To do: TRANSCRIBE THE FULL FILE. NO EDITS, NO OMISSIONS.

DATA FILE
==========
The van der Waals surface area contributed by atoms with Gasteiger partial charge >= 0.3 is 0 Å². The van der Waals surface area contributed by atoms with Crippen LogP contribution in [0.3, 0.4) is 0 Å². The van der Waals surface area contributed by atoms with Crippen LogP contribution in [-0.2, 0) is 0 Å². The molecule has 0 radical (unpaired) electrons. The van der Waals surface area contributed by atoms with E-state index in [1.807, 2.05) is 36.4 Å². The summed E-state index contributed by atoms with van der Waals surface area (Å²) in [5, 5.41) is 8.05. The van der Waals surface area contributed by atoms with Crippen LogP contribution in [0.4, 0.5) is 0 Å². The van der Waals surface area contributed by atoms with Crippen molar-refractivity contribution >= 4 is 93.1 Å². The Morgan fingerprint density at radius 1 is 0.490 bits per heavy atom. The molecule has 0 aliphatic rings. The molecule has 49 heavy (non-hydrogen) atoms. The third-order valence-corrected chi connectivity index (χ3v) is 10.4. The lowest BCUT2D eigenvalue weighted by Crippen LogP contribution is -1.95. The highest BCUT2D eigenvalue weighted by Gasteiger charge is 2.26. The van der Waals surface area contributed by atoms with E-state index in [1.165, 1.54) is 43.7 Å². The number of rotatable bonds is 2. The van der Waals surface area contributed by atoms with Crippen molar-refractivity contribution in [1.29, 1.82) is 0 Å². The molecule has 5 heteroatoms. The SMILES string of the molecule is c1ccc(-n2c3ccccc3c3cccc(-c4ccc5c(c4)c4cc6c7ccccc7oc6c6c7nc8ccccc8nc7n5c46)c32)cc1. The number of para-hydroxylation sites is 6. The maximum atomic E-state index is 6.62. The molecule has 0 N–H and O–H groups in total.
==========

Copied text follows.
The van der Waals surface area contributed by atoms with Gasteiger partial charge >= 0.3 is 0 Å². The van der Waals surface area contributed by atoms with Crippen LogP contribution in [0.3, 0.4) is 0 Å². The van der Waals surface area contributed by atoms with Crippen LogP contribution in [-0.2, 0) is 0 Å². The molecule has 0 radical (unpaired) electrons. The van der Waals surface area contributed by atoms with E-state index in [1.807, 2.05) is 36.4 Å². The summed E-state index contributed by atoms with van der Waals surface area (Å²) in [5, 5.41) is 8.05. The van der Waals surface area contributed by atoms with Crippen LogP contribution in [0.4, 0.5) is 0 Å². The van der Waals surface area contributed by atoms with Crippen molar-refractivity contribution >= 4 is 93.1 Å². The Morgan fingerprint density at radius 1 is 0.490 bits per heavy atom. The molecule has 0 aliphatic rings. The molecule has 49 heavy (non-hydrogen) atoms. The third-order valence-corrected chi connectivity index (χ3v) is 10.4. The lowest BCUT2D eigenvalue weighted by Crippen LogP contribution is -1.95. The highest BCUT2D eigenvalue weighted by Gasteiger charge is 2.26. The van der Waals surface area contributed by atoms with E-state index in [1.165, 1.54) is 43.7 Å². The number of rotatable bonds is 2. The van der Waals surface area contributed by atoms with Crippen molar-refractivity contribution in [1.29, 1.82) is 0 Å². The molecule has 5 heteroatoms. The SMILES string of the molecule is c1ccc(-n2c3ccccc3c3cccc(-c4ccc5c(c4)c4cc6c7ccccc7oc6c6c7nc8ccccc8nc7n5c46)c32)cc1. The number of para-hydroxylation sites is 6. The maximum atomic E-state index is 6.62. The molecule has 0 N–H and O–H groups in total.